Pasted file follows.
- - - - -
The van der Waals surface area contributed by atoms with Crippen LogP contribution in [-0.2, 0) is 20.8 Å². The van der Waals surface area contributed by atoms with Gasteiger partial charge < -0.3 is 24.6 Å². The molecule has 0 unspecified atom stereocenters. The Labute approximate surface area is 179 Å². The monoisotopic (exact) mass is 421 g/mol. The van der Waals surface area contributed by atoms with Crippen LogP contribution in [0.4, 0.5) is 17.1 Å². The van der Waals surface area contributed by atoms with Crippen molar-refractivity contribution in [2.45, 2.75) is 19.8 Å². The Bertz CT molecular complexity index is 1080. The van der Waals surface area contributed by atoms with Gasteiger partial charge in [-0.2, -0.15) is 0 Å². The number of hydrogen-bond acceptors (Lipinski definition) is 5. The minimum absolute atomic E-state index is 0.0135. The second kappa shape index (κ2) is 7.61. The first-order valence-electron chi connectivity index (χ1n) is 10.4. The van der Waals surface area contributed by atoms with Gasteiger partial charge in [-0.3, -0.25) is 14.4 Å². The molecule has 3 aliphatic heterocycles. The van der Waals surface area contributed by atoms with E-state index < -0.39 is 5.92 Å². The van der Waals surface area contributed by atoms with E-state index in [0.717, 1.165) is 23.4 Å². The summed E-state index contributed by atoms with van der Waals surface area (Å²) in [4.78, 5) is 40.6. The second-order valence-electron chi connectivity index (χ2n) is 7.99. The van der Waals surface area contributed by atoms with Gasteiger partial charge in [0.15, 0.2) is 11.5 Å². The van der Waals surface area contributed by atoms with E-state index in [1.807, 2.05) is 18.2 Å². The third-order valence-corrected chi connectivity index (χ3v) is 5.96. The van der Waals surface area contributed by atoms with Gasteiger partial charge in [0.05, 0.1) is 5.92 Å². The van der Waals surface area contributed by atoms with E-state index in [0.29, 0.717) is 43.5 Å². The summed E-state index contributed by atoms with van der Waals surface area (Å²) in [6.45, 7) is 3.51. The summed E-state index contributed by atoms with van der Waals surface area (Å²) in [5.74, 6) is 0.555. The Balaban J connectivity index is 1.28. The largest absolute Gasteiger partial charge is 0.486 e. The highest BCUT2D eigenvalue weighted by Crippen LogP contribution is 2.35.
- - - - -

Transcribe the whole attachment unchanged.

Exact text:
The van der Waals surface area contributed by atoms with Crippen LogP contribution in [-0.2, 0) is 20.8 Å². The van der Waals surface area contributed by atoms with Gasteiger partial charge < -0.3 is 24.6 Å². The molecule has 0 unspecified atom stereocenters. The Labute approximate surface area is 179 Å². The monoisotopic (exact) mass is 421 g/mol. The van der Waals surface area contributed by atoms with Crippen LogP contribution in [0.4, 0.5) is 17.1 Å². The van der Waals surface area contributed by atoms with Crippen molar-refractivity contribution in [2.45, 2.75) is 19.8 Å². The Bertz CT molecular complexity index is 1080. The van der Waals surface area contributed by atoms with Gasteiger partial charge in [-0.2, -0.15) is 0 Å². The number of hydrogen-bond acceptors (Lipinski definition) is 5. The minimum absolute atomic E-state index is 0.0135. The second kappa shape index (κ2) is 7.61. The first-order valence-electron chi connectivity index (χ1n) is 10.4. The van der Waals surface area contributed by atoms with Gasteiger partial charge in [-0.3, -0.25) is 14.4 Å². The molecule has 3 aliphatic heterocycles. The van der Waals surface area contributed by atoms with E-state index < -0.39 is 5.92 Å². The van der Waals surface area contributed by atoms with E-state index in [0.717, 1.165) is 23.4 Å². The summed E-state index contributed by atoms with van der Waals surface area (Å²) in [4.78, 5) is 40.6. The second-order valence-electron chi connectivity index (χ2n) is 7.99. The van der Waals surface area contributed by atoms with Gasteiger partial charge in [0.15, 0.2) is 11.5 Å². The van der Waals surface area contributed by atoms with E-state index in [1.807, 2.05) is 18.2 Å². The third-order valence-corrected chi connectivity index (χ3v) is 5.96. The van der Waals surface area contributed by atoms with Gasteiger partial charge in [0.05, 0.1) is 5.92 Å². The van der Waals surface area contributed by atoms with E-state index in [0.29, 0.717) is 43.5 Å². The summed E-state index contributed by atoms with van der Waals surface area (Å²) in [6.45, 7) is 3.51. The summed E-state index contributed by atoms with van der Waals surface area (Å²) in [5.74, 6) is 0.555. The Balaban J connectivity index is 1.28. The largest absolute Gasteiger partial charge is 0.486 e. The highest BCUT2D eigenvalue weighted by Crippen LogP contribution is 2.35.